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Lawmaker upset over feminists' Sex Faire at PSU

Thursday, February 15, 2001

By Johnna A. Pro, Post-Gazette Staff Writer

State Rep. John Lawless is giving an interview but breaking away to answer ringing phone lines every few seconds.

"Sorry. That was Oregon."

"Sorry. CNN."

"Sorry. South Carolina."

So went the day after news of Lawless' crusade about two recent Penn State events -- one called Sex Faire and the other something similar but unprintable -- hit the airwaves yesterday.

"It's been like this all day," said Lawless, who has been hot and bothered for weeks about sexually tinted events on the university's main campus.

The two events both were held in the recreation room at Pollock Commons, the first Nov. 18, the other Feb. 3.

Lawless, a Montgomery County Republican, was sufficiently agitated by the first event that he carried a video camera to the second one to gather evidence, making a tape that is now in considerable demand.

The Nov. 18 event, sponsored by Womyn's Concerns and the Feminist Majority Leadership Alliance and financed with nearly $10,000 in student funds, was described a celebration of women's "anatomical jewels."

The program included self-defense workshops and an evening program featuring lesbian performance artist Jess Dobkin, singer-songwriter Adrianne and author Inga Muscio reading excerpts of her graphically titled book.

Sex Faire, also sponsored by Womyn's Concerns, featured activities such as the tent of consent, orgasm bingo and an erotic-foods-guaranteed-to-turn-you-on table.

Supporters of the event said the names were simply clever ways to encourage people to learn about sex and sexuality.

"The Sex Faire, as it turns out, did not turn Pollock Commons into a lusty bordello of carnal pleasure but instead turned it into a place where one could have an informative time learning about things like consent, erogenous zones, disease and the human body in general," wrote columnist Mike Still in the Collegian, the campus newspaper.

Lawless disagrees.

After receiving complaints about the November event, Lawless went to Penn State for the Sex Faire, video camera in hand. He didn't like what he saw or heard.

Now he's demanding action from the governor's office and an explanation from Penn State President Graham Spanier.

"I encourage you to immediately suspend funding to PSU and appoint an oversight board to conduct a thorough investigation on the policy decisions of Penn State administrators," Lawless wrote the governor last week. "Academic freedom is one thing, classless acts of debauchery are another."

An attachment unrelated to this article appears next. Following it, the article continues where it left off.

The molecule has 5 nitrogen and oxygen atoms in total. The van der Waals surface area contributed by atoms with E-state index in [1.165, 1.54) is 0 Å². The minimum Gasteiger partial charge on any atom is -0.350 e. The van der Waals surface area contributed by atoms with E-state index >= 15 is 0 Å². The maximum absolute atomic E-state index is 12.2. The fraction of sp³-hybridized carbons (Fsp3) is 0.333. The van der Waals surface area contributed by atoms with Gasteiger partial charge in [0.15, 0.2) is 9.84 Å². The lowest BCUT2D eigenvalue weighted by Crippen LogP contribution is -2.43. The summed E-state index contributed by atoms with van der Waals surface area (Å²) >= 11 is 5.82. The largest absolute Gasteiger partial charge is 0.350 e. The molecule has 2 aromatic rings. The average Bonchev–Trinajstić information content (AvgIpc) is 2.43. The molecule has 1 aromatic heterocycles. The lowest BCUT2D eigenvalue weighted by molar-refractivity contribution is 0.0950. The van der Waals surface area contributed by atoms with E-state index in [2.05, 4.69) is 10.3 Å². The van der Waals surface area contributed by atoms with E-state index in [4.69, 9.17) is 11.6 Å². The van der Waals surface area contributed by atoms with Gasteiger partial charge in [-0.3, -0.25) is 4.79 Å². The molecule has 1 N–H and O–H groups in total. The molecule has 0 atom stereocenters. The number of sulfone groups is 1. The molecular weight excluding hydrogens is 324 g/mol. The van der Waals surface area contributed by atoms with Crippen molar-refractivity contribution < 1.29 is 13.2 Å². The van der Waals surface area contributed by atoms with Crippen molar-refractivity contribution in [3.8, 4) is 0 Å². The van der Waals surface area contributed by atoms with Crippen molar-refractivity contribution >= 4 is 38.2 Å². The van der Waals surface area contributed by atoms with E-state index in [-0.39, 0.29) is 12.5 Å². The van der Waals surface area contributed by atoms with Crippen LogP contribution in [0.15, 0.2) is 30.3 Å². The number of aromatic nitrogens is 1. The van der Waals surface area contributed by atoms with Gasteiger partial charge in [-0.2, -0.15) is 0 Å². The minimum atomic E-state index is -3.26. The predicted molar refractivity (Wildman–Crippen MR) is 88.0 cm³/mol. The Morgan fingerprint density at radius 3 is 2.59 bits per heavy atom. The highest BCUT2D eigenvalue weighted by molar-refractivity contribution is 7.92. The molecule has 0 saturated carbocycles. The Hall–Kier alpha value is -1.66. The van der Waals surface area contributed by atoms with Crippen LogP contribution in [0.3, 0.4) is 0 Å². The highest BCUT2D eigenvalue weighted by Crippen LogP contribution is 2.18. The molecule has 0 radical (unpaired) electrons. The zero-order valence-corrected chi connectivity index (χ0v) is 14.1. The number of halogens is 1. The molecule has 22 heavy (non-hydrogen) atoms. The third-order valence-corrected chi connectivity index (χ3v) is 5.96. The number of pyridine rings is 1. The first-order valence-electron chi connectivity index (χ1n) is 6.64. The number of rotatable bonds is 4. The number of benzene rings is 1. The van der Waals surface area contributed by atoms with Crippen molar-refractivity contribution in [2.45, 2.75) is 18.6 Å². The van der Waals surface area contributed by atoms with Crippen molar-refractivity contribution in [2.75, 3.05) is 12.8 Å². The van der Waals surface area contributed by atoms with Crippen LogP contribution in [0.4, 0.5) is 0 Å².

Lawless said no matter what the governor does, he's prepared to show a portion of the tape at a House Appropriations Committee hearing Feb. 27 and demand an explanation from Spanier.

Lawless said that even though funds were provided by students, the building, utilities, security and cleaning crews all were paid for by the university and, by extension, state taxpayers.

"We have community standards in this state and Graham Spanier better start meeting them," said Lawless, a frequent critic of the four state-related universities.

Penn State spokesman Bill Mahon said the issue wasn't community standards but free speech.

"The Constitution provides for free speech whether it's Mr. Lawless' free speech or that of the sons and daughters of Pennsylvania," Mahon said.

"A lot of us found some of the language and titles for the events distasteful. Nonetheless, the Constitution protects it."

Ridge spokesman Tim Reeves said that the governor also was offended by the language used to describe and advertise the events.

"The governor said [in November] and still says that while he understands and respects the notion of academic freedom, and that universities need to be centers of free expression, community standards also have to be a consideration when the university is deciding what events will occur on campus."

Even so, Lawless' suggestion to suspend funding is "not an appropriate solution for thousands of Pennsylvania young people who have nothing to do with this, and couldn't care less about it," Reeves said.

Reeves said no additional oversight was needed because it already exists in the university's leadership. But that leadership, he said, most likely will have many questions to answer at the appropriations hearings.

"We're going to learn there what the university intends to do."


Staff writer Joel Rosenblatt contributed to this report.



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